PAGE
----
Thursday, June 21, 2012

Signed Encounters of the Firsts Kind: Jess Walter in New York City, June 20, 2012


Jess Walter talked with writer/editor Ben Greenman and signed books including his new one, Beautiful Ruins (Harper Collins, 2012), last night in Manhattan at the magnificent McNally Jackson Books. The talk was informative and entertaining and Walter came across as a warm, humble and thoughtful with an evident sense of humor. He tells personally mortifying stories with casualness. The youthful scar of playing spin the bottle with a girl who chose to lick the toilet seat rather than smooch him. Or the time he showed up for what he thought was a public book signing at Powell's books in Portland. He is also quite adept at chosing metaphors that must help aspiring writers a deeper understanding of the writing process.

Walter was happy to sign my entire Jess Walter library. Happier than the people behind me in line.

Walker is one of those authors where meeting them makes you want to keep reading them! I recently finished Citizen Vince and planned on reading The Zero next, though Walter was kind enough to recommend a personal reading schedule (of his work) with a glint in his eye. Maybe I'll read Lives of the Poets next instead, since that's what he told me to do.

Some interesting points from the discussion: Beautiful Ruins is a novel some 15 years in the making, according to Walter. Walter has been a working journalist and his work tends to jump between genres, managing to be both literary and page turning. He doesn't like to read or write the same book twice. Explaining the kind of propulsiveness he aims at in his writing, Walter mentioned David Mitchell's Cloud Atlas, so it will be interesting to look for influence in this novel. A few other interesting points came out of the discussion. When he hit a wall in the writing of Beautiful Ruins, Walter took 8 months off at one point to write The Financial Lives of Poets (Harper, 2009), a less sprawling, less complex effort, the shortest time he has ever taken to finish a book.

Reflecting on the genesis of this novel, Walter told a few amusing stories of his Hollywood encounters over the years and the two speakers reflected on what the decline of journalism as a feeder for fiction means for the future. Several of his novels have been optioned, and Walter once failed an audition to be one of the screen writers for the adaptation of one of his own books. With the devastation of the newspaper business nearing completion, Greenman and Walter worried, we may be losing a key source of novelists and writers, who bring a particular set of skills (such as the ability to write on deadline) and outlooks we may well miss when they're gone.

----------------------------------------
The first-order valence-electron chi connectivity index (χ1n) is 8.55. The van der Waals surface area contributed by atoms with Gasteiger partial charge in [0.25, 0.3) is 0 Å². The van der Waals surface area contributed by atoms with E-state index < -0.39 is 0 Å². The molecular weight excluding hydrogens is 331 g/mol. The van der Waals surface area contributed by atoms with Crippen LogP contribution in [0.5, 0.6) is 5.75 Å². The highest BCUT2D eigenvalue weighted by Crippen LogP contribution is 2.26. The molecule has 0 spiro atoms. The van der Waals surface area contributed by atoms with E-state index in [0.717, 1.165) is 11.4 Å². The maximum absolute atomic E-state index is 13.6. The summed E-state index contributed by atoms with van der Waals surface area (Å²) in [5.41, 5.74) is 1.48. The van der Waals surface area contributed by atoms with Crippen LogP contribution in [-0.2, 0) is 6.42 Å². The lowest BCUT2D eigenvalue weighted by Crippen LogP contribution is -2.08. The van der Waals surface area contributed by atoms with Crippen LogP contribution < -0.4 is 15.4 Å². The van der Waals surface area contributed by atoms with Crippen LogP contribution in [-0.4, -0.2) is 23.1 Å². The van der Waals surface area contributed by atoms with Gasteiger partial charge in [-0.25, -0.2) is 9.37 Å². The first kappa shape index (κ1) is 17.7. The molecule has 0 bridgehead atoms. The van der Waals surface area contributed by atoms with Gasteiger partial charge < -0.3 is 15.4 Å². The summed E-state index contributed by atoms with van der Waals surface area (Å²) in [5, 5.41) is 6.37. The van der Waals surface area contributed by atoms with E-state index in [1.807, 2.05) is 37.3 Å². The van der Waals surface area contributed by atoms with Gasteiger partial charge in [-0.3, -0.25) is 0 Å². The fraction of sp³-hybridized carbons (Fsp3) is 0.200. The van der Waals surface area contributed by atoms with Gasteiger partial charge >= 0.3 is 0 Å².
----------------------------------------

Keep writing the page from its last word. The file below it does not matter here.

It has been a busy few weeks at McNally Jackson Books, which is such a great space and atmosphere that I feel moved to mention again how great it is. It is great: thoughtfully appointed, welcoming, creatively organized, an emphasis on signed books for people like me. There is even a little cafe with delicious tiny pies that mocked me from the safety of their case when I finally found a seat. They stage the events and get out of the way, allowing the featured artists to stretch out and take whatever time they need. They don't over-manage the signings.

We may have turned a corner here with the dissolution of Borders and the apparent revival or at least of resilience of the American independent bookstore, but I can't help feel a slight sadness whenever I spend time in stores that have managed to become bonifide community centers in addition to being well run businesses tending to my obsession, such as the Bookshop SantaCruz, the Odyssey in Hadley MA, Elliot Bay Book Company in Seattle, Vromans in Pasadena, Greenlight in Brooklyn, etc. How will these stores maintain their quality or even stay in business? Of course, I do my level best to impoverish myself to keep such stores in business, but it might not be enough.


Here is Walter's signature from last night. I am fairly confident that it is authentic!

For comparison, below is one from several years ago, on a book I purchased from a dealer.

Finally, a close up from last night.



1 comment:

Mike Wehmeyer said...

I've seen Jess Walter twice, and both times he was very entertaining and a generous signer. I drove to St. Louis to see him during his tour for Financial Lives, and there weren't many people at the signing (Left Bank Books in St. Louis, a very good indie that does a nice job hosting signings), so there was more opportunity to talk. I asked him about his experience as a judge for the National Book Award, and it was interesting to hear him talk about that experience. I think I've mentioned (in another forum) that during a session with Richard Russo and Pete Dexter, Russo was asked what he thought the most promising book coming out was, and he mentioned Beautiful Ruins, and Dexter jumped in and called Jess Walter the most underappreciated writer in America!

My advice with regard to reading order is to read The Zero next. I liked Financial Lives, but The Zero was flat out brilliant!

Finally, so what was the "public book signing at Powell's books in Portland" episode?

Walter's tour for Beautiful Ruins has him up and down the east and west coasts, with nary a stop in the middle of the country... Looks like I'm going to have to get to Denver at the end of October to see him, if at all.